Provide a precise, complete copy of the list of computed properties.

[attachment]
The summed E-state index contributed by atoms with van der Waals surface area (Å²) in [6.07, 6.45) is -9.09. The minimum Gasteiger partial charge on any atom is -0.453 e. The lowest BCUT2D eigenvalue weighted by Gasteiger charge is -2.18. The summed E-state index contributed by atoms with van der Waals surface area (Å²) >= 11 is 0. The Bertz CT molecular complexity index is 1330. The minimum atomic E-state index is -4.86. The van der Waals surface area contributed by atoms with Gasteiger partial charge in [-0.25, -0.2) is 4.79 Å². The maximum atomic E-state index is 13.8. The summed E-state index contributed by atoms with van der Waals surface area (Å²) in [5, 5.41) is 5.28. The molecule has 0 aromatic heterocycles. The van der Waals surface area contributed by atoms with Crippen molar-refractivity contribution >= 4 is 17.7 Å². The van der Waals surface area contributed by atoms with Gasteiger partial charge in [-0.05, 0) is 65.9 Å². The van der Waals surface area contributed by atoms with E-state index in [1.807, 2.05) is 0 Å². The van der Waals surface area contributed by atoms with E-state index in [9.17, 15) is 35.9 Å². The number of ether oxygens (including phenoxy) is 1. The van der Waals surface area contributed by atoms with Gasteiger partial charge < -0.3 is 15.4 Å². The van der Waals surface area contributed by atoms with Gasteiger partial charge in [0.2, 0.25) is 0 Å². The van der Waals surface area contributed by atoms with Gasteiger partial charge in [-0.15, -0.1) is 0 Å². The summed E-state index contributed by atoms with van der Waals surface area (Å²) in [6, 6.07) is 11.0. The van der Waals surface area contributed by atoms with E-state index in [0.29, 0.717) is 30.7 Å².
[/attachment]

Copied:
The summed E-state index contributed by atoms with van der Waals surface area (Å²) in [6.07, 6.45) is -9.09. The minimum Gasteiger partial charge on any atom is -0.453 e. The lowest BCUT2D eigenvalue weighted by Gasteiger charge is -2.18. The summed E-state index contributed by atoms with van der Waals surface area (Å²) >= 11 is 0. The Bertz CT molecular complexity index is 1330. The minimum atomic E-state index is -4.86. The van der Waals surface area contributed by atoms with Gasteiger partial charge in [-0.25, -0.2) is 4.79 Å². The maximum atomic E-state index is 13.8. The summed E-state index contributed by atoms with van der Waals surface area (Å²) in [5, 5.41) is 5.28. The molecule has 0 aromatic heterocycles. The van der Waals surface area contributed by atoms with Crippen molar-refractivity contribution >= 4 is 17.7 Å². The van der Waals surface area contributed by atoms with Gasteiger partial charge in [-0.05, 0) is 65.9 Å². The van der Waals surface area contributed by atoms with E-state index in [1.807, 2.05) is 0 Å². The van der Waals surface area contributed by atoms with E-state index in [9.17, 15) is 35.9 Å². The number of ether oxygens (including phenoxy) is 1. The van der Waals surface area contributed by atoms with Gasteiger partial charge < -0.3 is 15.4 Å². The van der Waals surface area contributed by atoms with Gasteiger partial charge in [0.2, 0.25) is 0 Å². The van der Waals surface area contributed by atoms with Gasteiger partial charge in [-0.15, -0.1) is 0 Å². The summed E-state index contributed by atoms with van der Waals surface area (Å²) in [6, 6.07) is 11.0. The van der Waals surface area contributed by atoms with E-state index in [0.29, 0.717) is 30.7 Å².